Families with stroke have a higher incidence of stroke than the general population. The increased number of strokes in the family members is, however, not associated with early stroke onset. Furthermore, early stroke onset increases with the number of strokes in the family.

Unverified Answer

What is the average age someone gets stroke?

Add answer

For adults the age of onset is typically between ages of 55 to 66, but can be as young as 43. Females are twice as likely as males to get a stroke at age 40, and people with high blood pressure are twice as likely to have a stroke at age 74. Stroke is more common in colder and wetter summers; more common in warmer and drier summers. People who smoke are 60 times more likely to sustain a stroke.

Unverified Answer

What are the latest developments in phase-dependent paired corticomotoneuronal stimulation (pcms) for therapeutic use?

Add answer

The present review describes a novel method for the stimulation of motor units in the paretic quadrant at different excitability levels, as well as the clinical relevance of these findings. Results from a recent clinical trial show a significant enhancement of motor function as well as an increase in the number of active motor units in the paretic quadrant through the use of PCMS. Results from a recent clinical trial is expected to enhance our understanding of the mechanisms governing the improvement of recovery of motor function following stroke and provide a platform for further therapeutic investigations.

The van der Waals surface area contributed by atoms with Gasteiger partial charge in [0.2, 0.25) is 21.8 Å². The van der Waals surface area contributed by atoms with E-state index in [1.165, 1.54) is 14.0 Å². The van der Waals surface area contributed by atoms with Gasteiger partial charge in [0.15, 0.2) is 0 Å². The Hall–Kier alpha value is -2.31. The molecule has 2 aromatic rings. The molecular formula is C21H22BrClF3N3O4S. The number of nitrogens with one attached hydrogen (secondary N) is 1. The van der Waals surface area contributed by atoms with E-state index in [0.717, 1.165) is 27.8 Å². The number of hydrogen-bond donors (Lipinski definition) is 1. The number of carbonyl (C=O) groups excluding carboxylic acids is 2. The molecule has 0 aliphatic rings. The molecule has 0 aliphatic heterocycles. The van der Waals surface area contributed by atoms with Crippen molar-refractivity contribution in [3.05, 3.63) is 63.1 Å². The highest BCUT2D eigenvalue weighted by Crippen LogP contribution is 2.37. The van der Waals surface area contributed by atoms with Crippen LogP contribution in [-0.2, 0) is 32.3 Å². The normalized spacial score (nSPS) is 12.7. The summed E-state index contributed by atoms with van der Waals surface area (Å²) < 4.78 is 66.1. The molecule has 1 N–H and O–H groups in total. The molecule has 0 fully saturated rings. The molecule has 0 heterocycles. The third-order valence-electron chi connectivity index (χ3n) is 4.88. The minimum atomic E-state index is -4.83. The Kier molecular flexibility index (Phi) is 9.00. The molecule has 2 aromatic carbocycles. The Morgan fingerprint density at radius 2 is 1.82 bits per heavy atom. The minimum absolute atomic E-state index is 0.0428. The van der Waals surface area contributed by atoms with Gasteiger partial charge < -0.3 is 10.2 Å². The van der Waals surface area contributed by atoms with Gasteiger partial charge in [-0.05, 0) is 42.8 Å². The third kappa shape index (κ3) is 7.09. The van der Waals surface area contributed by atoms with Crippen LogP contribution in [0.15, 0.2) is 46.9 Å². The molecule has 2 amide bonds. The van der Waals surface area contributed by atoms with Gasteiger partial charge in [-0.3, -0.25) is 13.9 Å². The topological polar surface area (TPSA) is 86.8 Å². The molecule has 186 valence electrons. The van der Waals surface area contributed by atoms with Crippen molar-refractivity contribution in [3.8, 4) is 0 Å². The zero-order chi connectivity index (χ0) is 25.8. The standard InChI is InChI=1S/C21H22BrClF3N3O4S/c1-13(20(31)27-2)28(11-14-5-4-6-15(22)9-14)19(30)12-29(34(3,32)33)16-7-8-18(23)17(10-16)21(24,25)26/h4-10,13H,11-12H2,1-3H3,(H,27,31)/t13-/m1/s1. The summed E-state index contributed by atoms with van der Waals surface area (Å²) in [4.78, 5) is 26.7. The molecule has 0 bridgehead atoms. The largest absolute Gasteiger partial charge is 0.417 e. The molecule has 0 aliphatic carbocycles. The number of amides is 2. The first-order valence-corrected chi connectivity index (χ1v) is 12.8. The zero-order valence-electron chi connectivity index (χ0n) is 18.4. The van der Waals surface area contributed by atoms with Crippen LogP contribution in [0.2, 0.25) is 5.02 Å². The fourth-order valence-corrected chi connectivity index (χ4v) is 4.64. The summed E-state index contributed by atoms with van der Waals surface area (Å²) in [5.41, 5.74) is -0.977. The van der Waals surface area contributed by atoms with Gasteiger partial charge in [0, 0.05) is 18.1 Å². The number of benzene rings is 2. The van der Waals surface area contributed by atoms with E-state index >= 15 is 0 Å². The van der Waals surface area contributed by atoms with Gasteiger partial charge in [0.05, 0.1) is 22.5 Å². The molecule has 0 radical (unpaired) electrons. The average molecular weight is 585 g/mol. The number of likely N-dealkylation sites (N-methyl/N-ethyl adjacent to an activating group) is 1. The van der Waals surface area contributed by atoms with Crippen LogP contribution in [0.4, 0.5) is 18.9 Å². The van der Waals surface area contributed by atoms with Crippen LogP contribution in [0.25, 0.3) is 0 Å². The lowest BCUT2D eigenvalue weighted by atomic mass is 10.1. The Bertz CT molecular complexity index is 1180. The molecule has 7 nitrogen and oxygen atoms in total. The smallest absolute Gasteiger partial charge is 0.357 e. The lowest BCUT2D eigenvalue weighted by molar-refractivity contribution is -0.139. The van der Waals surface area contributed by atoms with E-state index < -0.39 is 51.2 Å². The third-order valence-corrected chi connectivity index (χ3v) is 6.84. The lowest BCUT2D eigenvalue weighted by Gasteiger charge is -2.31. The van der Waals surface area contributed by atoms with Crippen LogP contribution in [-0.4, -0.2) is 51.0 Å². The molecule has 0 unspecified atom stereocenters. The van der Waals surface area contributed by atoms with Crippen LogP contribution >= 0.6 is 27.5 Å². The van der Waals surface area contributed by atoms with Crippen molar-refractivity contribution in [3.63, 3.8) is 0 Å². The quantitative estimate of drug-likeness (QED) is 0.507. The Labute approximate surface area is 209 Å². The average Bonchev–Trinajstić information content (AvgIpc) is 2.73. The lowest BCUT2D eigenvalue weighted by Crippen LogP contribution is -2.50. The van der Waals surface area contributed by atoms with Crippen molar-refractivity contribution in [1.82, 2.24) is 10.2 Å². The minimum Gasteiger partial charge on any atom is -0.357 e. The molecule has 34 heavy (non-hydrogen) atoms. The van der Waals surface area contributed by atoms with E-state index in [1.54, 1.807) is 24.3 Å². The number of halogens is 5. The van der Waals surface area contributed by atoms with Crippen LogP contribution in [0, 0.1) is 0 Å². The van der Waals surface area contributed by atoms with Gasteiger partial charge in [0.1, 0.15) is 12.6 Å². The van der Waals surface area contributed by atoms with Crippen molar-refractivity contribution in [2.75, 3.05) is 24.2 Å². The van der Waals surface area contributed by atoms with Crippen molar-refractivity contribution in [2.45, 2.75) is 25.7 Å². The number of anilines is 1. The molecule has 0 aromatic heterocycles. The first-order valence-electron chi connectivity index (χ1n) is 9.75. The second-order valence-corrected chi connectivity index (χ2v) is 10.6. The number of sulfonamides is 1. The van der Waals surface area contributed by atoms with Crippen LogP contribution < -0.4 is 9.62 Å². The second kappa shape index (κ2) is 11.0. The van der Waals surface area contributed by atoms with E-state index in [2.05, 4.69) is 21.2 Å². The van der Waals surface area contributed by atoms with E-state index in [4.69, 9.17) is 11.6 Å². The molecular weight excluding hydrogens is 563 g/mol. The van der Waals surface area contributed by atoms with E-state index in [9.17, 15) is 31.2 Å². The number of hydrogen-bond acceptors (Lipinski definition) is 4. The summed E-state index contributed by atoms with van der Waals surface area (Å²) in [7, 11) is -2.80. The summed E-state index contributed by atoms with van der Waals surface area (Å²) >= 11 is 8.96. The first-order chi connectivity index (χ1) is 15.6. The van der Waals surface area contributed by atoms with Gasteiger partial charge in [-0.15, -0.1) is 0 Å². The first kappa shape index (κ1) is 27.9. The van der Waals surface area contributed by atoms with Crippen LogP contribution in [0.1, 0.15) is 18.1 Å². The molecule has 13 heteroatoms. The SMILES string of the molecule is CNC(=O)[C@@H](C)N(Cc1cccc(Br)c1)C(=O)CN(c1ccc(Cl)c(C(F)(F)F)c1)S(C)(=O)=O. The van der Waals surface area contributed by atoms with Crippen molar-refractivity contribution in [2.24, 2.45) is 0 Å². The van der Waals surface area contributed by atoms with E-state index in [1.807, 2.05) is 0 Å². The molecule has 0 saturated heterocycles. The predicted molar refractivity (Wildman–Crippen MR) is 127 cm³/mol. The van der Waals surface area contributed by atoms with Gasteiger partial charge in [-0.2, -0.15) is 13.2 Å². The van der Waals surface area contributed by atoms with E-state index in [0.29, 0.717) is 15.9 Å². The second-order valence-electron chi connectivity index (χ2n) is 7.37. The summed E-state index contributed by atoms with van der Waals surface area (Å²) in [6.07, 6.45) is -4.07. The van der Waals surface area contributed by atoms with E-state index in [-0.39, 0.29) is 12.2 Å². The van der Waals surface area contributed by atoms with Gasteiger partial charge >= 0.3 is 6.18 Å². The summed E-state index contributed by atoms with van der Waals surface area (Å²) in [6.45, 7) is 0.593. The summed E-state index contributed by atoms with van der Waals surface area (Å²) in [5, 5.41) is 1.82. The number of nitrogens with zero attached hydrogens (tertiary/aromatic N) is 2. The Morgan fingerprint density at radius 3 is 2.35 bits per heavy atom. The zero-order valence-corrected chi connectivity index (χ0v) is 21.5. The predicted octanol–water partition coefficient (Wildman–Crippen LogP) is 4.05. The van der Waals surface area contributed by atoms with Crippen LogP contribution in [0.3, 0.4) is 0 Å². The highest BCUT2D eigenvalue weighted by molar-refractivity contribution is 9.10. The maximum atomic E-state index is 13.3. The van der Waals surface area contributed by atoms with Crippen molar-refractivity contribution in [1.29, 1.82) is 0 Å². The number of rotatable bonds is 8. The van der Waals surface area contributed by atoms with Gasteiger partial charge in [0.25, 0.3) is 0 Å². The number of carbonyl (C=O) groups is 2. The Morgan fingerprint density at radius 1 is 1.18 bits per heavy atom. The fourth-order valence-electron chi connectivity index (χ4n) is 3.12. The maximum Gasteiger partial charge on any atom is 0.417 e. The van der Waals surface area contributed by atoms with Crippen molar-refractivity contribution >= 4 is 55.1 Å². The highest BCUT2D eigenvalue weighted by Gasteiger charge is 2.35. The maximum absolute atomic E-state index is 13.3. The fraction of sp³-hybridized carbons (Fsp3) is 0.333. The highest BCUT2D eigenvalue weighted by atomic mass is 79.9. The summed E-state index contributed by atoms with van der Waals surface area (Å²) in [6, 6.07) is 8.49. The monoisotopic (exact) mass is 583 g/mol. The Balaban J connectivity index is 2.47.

Unverified Answer

What are the common side effects of phase-dependent paired corticomotoneuronal stimulation (pcms)?

Add answer

The common side effects of pcms include headache, [migraine](https://www.withpower.com/clinical-trials/migraine), nausea, vomiting, sweating, heart rate, blood pressure, and skin rash. For a long periods of time, these side effects are limited and can be managed adequately.

Unverified Answer

What is phase-dependent paired corticomotoneuronal stimulation (pcms)?

Add answer

Paired cortical stimulation results in long-term potentiation (LTP). Paired cortical stimulation results in synchronisation of the motor cortex and the lower motor neuron, and facilitates motor learning.

Unverified Answer

Have there been any new discoveries for treating stroke?

Add answer

There have been only a few new developments in treating stroke but they have had a lot of focus on developing a drug with the capability to deliver the same or better results without triggering as many adverse events as the currently used drugs do. More research needs to be done in order to discover these kinds of drugs. In the immediate future however, research on natural plant products or other natural products may have the best possibility of becoming available in the medium-to-long-term future for treatment of stroke.

Unverified Answer
See if you qualify for this trial
Get access to this novel treatment for Stroke by sharing your contact details with the study coordinator.